As a head coach for the Chicago Bulls and Los Angeles Lakers, Phil Jackson often assigned players books to read that he thought would benefit their mentality and approach to the game.
Though he no longer coaches, as president of the New York Knicks, he’s brought the same practice to the team, as has his disciple and current Knicks coach Derek Fisher.
As Wall Street Journal’s Chris Herring writes, while Fisher has given individual players specific books to read, last season, Jackson gave each player a copy of “There Is No Next” by Sam Smith, an oral history about Michael Jordan’s NBA legacy.
According to Herring, Jackson hoped it would teach players to have the right intensity toward the game. Herring writes:
Last year, Jackson gave each of the Knicks a copy of “There Is No Next,” Sam Smith’s latest read on Michael Jordan’s legacy. He said he wanted the players, especially Carmelo Anthony, to grasp the level of intensity needed to be a champion.
Though, according to Herring, Jackson doesn’t read as much anymore because he doesn’t travel with the team, he said, “a book is still something that can grab [the players’] attention when it’s good or in their zone.”
Anthony, however, said giving out the book “was kind of bad timing” because the Knicks were adjusting to a new coach and the triangle offence, which befuddled several players on the roster.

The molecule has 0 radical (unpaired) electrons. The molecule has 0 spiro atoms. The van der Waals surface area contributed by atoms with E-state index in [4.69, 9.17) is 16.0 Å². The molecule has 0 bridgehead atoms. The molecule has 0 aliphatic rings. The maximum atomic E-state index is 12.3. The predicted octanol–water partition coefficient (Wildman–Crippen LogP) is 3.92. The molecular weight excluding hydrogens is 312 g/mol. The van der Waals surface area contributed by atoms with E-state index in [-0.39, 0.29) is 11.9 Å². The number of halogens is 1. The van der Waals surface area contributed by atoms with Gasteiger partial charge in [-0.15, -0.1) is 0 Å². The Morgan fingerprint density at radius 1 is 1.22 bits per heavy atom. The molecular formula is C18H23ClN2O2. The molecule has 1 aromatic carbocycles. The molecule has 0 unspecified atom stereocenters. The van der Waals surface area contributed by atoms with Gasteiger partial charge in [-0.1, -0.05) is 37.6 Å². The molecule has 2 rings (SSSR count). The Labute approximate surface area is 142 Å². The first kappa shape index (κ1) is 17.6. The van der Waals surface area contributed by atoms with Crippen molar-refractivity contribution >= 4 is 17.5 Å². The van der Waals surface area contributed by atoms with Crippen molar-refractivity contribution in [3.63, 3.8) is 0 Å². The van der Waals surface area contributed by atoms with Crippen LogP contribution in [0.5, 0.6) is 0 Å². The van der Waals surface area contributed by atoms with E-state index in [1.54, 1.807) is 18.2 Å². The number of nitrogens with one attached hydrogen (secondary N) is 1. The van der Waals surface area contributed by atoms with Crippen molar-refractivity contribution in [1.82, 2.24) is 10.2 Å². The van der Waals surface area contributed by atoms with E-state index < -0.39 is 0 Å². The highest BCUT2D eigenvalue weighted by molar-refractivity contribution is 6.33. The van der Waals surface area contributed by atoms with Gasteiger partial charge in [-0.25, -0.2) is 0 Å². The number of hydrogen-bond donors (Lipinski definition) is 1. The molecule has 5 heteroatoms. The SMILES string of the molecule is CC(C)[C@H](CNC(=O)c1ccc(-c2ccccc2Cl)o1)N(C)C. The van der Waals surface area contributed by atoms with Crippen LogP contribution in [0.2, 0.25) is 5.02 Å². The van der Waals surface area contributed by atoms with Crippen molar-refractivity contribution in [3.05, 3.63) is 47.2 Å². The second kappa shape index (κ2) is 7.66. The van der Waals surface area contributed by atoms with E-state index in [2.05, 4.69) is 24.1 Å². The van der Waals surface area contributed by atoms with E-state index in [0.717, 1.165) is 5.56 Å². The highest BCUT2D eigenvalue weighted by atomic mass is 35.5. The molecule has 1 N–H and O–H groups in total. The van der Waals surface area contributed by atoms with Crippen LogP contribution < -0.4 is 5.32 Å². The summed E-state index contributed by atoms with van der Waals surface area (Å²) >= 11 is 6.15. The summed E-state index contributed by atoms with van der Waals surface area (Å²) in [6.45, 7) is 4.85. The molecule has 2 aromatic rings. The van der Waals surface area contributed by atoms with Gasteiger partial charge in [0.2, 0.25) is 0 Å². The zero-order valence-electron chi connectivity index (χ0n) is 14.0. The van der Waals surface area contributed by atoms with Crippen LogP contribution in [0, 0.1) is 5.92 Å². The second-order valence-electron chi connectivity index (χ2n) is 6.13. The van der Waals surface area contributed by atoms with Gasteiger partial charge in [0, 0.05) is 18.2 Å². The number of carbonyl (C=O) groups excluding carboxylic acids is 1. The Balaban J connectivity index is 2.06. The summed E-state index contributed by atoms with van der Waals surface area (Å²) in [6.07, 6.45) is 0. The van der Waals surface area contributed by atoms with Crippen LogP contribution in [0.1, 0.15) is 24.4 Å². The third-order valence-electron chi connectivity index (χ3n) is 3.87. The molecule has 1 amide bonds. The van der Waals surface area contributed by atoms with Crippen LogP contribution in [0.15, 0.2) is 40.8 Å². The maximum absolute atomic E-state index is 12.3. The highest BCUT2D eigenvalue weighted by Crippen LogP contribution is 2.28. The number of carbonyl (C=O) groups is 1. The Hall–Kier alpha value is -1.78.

Herring also says that Jackson used to give out copies of one of his own books, “Sacred Hoops,” to Bulls and Lakers players.
Past books he’s given to players include: “Song of Solomon” by Toni Morris to Michael Jordan, “The Ways of White Folks” by Langston Hughes to Scottie Pippen, “Siddhartha” by Herman Hesse to Shaquille O’Neal, and “Montana 1948” by Larry Watson to Kobe Bryant.
Fisher has picked up the same practice. He reportedly gave 20-year-old Latvian rookie Kristaps Porzingis a book called “The Positive Dog,” which uses a pair of dogs to demonstrate the importance of a positive outlook on life.
Though the Knicks still have plenty of work to do to continue their rebuild, Jackson has several times stressed the importance of a “culture” change within the organisation, and this seems to be one step toward doing that.
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